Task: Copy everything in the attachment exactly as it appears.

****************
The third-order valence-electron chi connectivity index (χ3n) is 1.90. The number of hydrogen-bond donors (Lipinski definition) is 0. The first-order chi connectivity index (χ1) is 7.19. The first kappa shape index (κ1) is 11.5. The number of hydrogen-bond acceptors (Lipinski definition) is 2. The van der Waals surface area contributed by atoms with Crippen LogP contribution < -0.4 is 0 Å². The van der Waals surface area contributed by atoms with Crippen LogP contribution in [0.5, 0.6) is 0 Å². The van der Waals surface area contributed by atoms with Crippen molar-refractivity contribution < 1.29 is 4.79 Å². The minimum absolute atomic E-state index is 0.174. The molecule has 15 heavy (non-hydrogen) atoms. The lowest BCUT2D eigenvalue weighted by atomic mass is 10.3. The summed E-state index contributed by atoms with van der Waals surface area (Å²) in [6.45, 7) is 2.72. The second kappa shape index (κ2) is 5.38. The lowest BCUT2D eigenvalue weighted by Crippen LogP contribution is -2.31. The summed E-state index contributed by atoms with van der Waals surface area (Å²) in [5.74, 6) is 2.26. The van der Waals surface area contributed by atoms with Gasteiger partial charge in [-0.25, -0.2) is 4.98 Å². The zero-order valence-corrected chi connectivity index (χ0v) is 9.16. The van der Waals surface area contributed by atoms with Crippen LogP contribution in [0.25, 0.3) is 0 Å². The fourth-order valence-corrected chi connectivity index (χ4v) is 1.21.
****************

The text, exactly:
The third-order valence-electron chi connectivity index (χ3n) is 1.90. The number of hydrogen-bond donors (Lipinski definition) is 0. The first-order chi connectivity index (χ1) is 7.19. The first kappa shape index (κ1) is 11.5. The number of hydrogen-bond acceptors (Lipinski definition) is 2. The van der Waals surface area contributed by atoms with Crippen LogP contribution < -0.4 is 0 Å². The van der Waals surface area contributed by atoms with Crippen LogP contribution in [0.5, 0.6) is 0 Å². The van der Waals surface area contributed by atoms with Crippen molar-refractivity contribution < 1.29 is 4.79 Å². The minimum absolute atomic E-state index is 0.174. The molecule has 15 heavy (non-hydrogen) atoms. The lowest BCUT2D eigenvalue weighted by atomic mass is 10.3. The summed E-state index contributed by atoms with van der Waals surface area (Å²) in [6.45, 7) is 2.72. The second kappa shape index (κ2) is 5.38. The lowest BCUT2D eigenvalue weighted by Crippen LogP contribution is -2.31. The summed E-state index contributed by atoms with van der Waals surface area (Å²) in [5.74, 6) is 2.26. The van der Waals surface area contributed by atoms with Gasteiger partial charge in [-0.25, -0.2) is 4.98 Å². The zero-order valence-corrected chi connectivity index (χ0v) is 9.16. The van der Waals surface area contributed by atoms with Crippen LogP contribution in [0.25, 0.3) is 0 Å². The fourth-order valence-corrected chi connectivity index (χ4v) is 1.21.